WASHINGTON, UNITED STATES — Binance chief executive Changpeng Zhao pleaded guilty Tuesday to US money laundering violations, in a deal that will see the cryptocurrency exchange he founded pay over US$4 billion in penalties.
“Binance became the world’s largest cryptocurrency exchange in part because of the crimes it committed –- now it is paying one of the largest corporate penalties in US history,” Attorney General Merrick Garland said in a statement.
Binance’s guilty plea is part of coordinated action including with the Treasury Department’s Financial Crimes Enforcement Network and Office of Foreign Assets Control (OFAC), the Department of Justice said.
Zhao pleaded guilty to failing to maintain an effective anti-money laundering program, the Department of Justice said, and he has resigned from his position of CEO.
Zhao, who is Canadian and lives abroad, entered his plea in person in the United States, added Garland.
Court documents showed Zhao agreed to pay a US$50 million fine as part of the plea.
Binance’s agreements with the Treasury Department’s agencies include a civil money penalty of US$3.4 billion and a US$968 million penalty involving OFAC. These mark the agencies’ largest settlements in history.
“Binance turned a blind eye to its legal obligations in the pursuit of profit,” Treasury Secretary Janet Yellen said in a statement.
“Its willful failures allowed money to flow to terrorists, cybercriminals and child abusers through its platform.”
She noted Binance “deliberately undermined its own sanctions monitoring controls,” allowing over 1.5 million virtual currency trades violating US sanctions, and failed to report suspicious transactions.
Yellen said the penalties, and a five-year monitorship imposed on Binance, mark a “milestone for the virtual currency industry.”
Binance’s violations included its failure to prevent and report transactions with groups like the Islamic State of Iraq and Syria, and matching trades between US users and those in sanctioned jurisdictions like Iran and North Korea, said the Treasury.
Moving forward, Binance must file suspicious activity reports required by law, on top of reviewing past transactions to report such activity to authorities, Garland said.
“This will advance our criminal investigations into malicious cyber activity and terrorism fundraising, including the use of cryptocurrency exchanges to support groups such as Hamas,” he added.
Binance was created in 2017 and cornered much of the crypto-trading market, turning Zhao into a billionaire.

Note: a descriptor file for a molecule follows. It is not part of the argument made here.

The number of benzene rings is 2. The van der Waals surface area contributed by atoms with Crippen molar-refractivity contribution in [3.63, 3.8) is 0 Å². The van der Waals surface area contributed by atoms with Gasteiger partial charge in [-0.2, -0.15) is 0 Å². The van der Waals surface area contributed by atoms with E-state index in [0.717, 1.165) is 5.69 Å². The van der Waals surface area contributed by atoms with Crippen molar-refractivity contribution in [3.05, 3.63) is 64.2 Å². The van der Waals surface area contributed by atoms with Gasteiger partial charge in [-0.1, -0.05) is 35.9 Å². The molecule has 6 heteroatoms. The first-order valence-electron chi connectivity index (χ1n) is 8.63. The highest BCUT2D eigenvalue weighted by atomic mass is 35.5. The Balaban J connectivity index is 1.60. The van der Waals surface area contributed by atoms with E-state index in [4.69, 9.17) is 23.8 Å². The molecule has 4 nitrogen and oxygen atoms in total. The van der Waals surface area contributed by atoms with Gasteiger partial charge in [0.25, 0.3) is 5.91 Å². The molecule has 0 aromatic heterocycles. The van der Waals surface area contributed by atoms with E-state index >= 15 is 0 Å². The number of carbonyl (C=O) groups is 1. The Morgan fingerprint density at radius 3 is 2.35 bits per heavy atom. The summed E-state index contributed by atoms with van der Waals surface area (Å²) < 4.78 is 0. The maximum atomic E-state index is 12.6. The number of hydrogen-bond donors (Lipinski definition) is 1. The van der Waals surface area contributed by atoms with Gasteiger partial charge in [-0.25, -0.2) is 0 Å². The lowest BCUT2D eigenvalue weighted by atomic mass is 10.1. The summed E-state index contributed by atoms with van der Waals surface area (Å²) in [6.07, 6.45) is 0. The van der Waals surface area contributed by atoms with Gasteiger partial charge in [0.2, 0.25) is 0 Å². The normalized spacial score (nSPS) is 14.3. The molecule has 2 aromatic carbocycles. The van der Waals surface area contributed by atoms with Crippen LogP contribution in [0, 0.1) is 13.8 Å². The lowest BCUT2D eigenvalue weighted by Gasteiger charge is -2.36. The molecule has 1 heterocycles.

Binance runs crypto exchanges and provides other services across the world, but it has taken a severe hit since crypto markets collapsed and regulators began probing the legality of its business.
Zhao — often seen as the archrival of disgraced FTX founder Sam Bankman-Fried — is expected to face sentencing at a later time.
With the deal, Zhao is barred from involvement operating Binance’s business for now.
In a statement, Binance conceded that it “made misguided decisions along the way” as it grew rapidly in an industry that was in the “early stages of regulation.”
“Today, Binance takes responsibility for this past chapter,” it said.
The company added that it did not initially have adequate compliance controls, saying that it has been working to restructure. Its former global head of regional markets, Richard Teng, will succeed Zhao as CEO.
In a separate social media announcement, Zhao said: “I made mistakes, and I must take responsibility.”
The latest deal does not include the company’s entanglements with the Securities and Exchange Commission, another regulator, which pressed a raft of charges against Binance in June, saying it allowed US residents to trade even when it was not registered in the country as a securities exchange.
The SEC also alleges the firm misused customer funds.
While Binance was founded in China, Zhao moved its operations to other locations internationally after a crackdown on the crypto sector by Beijing.
The volatile industry surged in 2021 with a range of complex products and celebrity endorsements propelling it to a valuation in excess of $3 trillion last year.
But a series of scandals, including the collapse of the FTX exchange and criminal charges for its executives, saw public confidence evaporate and investors pull their money out.
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